The recent wave of equity issues, while not unexpected, raises serious questions. Will investors keep putting up the cash, or will they eventually balk at throwing good money after bad?

Let us recall that during the bull market of 2003-08, it was axiomatic that there was too much equity around. Now nobody wants the stuff, it is equally axiomatic there is too little of it. So much for the laws of supply and demand.

Corporations have played their part with gusto throughout. Through the bull phase they retired mountains of equity, via buy-backs or acquisitions for cash.

This was rationalised as an exercise in arbitrage, based on a torrent of cheap credit. But the upshot is glumly familiar. Having bought equity – their own and others’ – at the top, companies are reduced to selling it at the bottom.

The latter part may prove stubbornly hard. As Citigroup observes, the cult of the equity may have come to the end of its 50-year run, at least for now.

Investors have been battered by two global collapses of 50 per cent in equities in five years. They might be forgiven if they have had enough.

If so, the lack of buyers will mean a higher cost of equity, so that companies will increasingly turn to corporate bonds or to financing themselves internally. They may also, as I separately argued before, turn less to the banks.

Against that, equity has positive virtues from an investor’s perspective. It provides, as Citigroup says, a geared play on economic recovery. It is also a hedge of sorts against inflation. But neither the promise of the first nor the threat of the second weigh heavily with investors at the moment.

Granted, big share issues are being launched in spite of that. But, as in the corporate bond market, cash is available only to those who do not urgently need it. The shares of a more stricken company, from which a cash call is expected, get hammered in advance.

If a share issue is then announced, of course, the share price rallies sharply. This is not the puzzle it seems. A large chunk of risk has been shifted to the underwriters, and it makes sense for other investors to pile in even if they do not intend to take up the issue.

Meanwhile, it is argued by the consultant Andrew Smithers that equities are likely to do badly this year precisely because corporations have turned sellers rather than buyers of their own stock. In the US, he shows a striking correlation during the past decade between the rise and fall of the broad market and corporate purchases.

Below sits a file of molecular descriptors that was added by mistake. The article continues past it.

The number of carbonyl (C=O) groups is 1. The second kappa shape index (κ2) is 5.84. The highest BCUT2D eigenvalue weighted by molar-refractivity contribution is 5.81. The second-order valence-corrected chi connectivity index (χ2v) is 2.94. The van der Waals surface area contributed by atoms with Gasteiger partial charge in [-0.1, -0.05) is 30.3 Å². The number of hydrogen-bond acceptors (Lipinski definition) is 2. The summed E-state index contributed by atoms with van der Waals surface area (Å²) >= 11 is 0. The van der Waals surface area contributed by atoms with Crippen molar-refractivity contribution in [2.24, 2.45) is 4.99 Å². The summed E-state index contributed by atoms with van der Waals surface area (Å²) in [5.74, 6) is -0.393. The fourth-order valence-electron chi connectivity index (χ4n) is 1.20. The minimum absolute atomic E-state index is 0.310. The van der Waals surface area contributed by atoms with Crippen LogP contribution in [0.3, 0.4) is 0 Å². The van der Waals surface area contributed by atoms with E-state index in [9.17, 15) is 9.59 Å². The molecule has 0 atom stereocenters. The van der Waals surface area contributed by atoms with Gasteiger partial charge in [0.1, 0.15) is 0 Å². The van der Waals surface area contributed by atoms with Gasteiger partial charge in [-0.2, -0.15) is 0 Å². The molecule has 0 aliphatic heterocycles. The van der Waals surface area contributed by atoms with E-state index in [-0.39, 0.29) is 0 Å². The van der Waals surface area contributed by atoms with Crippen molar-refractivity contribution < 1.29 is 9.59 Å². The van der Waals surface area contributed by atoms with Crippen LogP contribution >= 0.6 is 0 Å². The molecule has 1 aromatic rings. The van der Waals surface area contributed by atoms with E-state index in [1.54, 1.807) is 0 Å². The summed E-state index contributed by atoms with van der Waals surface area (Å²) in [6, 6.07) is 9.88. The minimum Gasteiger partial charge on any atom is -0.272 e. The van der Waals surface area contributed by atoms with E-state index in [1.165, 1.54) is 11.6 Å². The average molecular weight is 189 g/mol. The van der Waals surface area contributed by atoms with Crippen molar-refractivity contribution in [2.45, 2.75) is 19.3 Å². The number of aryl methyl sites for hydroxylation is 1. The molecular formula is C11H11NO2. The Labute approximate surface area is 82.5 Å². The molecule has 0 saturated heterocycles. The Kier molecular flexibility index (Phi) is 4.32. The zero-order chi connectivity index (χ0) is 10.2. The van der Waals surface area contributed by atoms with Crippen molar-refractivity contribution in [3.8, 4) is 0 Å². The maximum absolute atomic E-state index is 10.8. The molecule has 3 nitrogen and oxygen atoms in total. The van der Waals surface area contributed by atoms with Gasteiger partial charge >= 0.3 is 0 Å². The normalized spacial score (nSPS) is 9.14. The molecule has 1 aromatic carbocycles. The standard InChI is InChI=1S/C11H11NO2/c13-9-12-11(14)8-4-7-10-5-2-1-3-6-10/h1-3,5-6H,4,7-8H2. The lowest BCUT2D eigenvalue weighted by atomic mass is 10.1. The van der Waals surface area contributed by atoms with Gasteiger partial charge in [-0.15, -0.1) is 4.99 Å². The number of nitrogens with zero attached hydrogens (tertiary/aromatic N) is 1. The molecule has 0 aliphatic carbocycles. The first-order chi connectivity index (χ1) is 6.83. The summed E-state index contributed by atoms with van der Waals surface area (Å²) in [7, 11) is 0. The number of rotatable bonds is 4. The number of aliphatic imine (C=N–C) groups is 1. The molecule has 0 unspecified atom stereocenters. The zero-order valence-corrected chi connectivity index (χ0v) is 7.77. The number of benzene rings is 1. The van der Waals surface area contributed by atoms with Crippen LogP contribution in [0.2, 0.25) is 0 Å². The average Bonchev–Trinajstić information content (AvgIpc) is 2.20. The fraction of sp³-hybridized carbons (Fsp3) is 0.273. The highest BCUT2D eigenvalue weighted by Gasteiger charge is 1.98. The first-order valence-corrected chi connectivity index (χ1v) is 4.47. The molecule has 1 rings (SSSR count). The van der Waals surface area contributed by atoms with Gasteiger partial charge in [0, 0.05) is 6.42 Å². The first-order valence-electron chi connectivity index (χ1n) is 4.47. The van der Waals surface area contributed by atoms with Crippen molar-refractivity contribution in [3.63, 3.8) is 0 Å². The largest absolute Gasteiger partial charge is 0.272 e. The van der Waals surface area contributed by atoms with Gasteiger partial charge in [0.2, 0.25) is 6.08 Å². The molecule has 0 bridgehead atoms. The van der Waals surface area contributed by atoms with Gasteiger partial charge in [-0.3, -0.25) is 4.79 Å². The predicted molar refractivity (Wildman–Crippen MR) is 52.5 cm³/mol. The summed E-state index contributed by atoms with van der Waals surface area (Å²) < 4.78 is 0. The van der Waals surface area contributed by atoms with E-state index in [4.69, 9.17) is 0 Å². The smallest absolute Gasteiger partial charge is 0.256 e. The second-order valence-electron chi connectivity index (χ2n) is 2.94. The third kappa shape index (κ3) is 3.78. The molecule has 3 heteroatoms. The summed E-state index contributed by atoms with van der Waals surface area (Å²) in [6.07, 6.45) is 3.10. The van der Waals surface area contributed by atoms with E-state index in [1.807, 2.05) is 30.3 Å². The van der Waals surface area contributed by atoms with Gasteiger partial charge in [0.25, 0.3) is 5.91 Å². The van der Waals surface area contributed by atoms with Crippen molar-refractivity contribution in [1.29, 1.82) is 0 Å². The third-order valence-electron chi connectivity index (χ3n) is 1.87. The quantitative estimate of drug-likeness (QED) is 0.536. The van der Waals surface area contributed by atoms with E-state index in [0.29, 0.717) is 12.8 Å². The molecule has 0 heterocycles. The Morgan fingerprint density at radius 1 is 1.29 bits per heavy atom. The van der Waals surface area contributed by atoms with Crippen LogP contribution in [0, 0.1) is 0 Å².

The direction of causation here is perhaps arguable. Nor does the same correlation hold, for example, in the UK. However, given the dominance of Wall Street on investor sentiment globally, the point seems reasonable.

There is a broader argument, though, which says that, having fallen so far, markets are due to recover anyway. One adherent of that general view is Mr Smithers himself.

The longer you hold equities, he says, the more the volatility of returns falls. This can only result from what he calls negative serial correlation. In the long run, what goes up must come down and vice versa, and the two cancel out.

By comparing returns in recent years with the very long-run average, he calculates that world equities are some 38 per cent underpriced. Within that, the US is if anything still overpriced, and Japan particularly cheap.

But the thinking behind that calculation is explicitly rejected by three London Business School academics, Elroy Dimson, Paul Marsh and Mike Staunton, in their latest annual study of investment returns (sponsored by Credit Suisse).

Mean reversion, they say, scarcely exists in world markets. In concrete terms, as Prof Dimson puts it: “The fact that 2008 was a bad year tells us very little about returns to 2020, or even 2040.”

How are the two views to be reconciled? The difference is that Mr Smithers explicitly uses hindsight to identify market bottoms. But recognising turning-points in real time, as Prof Marsh observes, is quite another matter.

Suppose you bought today and the market then halved before bottoming. However sharp the subsequent recovery, your returns could still look meagre a decade or two away.

Meanwhile, Citigroup hazards a guess that the supply of new equity during the next year or two in Europe alone could be as high as €300bn. Perhaps – but that is not enough to solve the problem.

The paradox is that, in pursuing the cult of equity, companies forgot equity’s real purpose from a corporate standpoint – that is, to provide a cushion in tough times.

They may now have to rebuild that cushion the hard way, rather than relying on investors to do the job for them.

tony.jackson@ft.com

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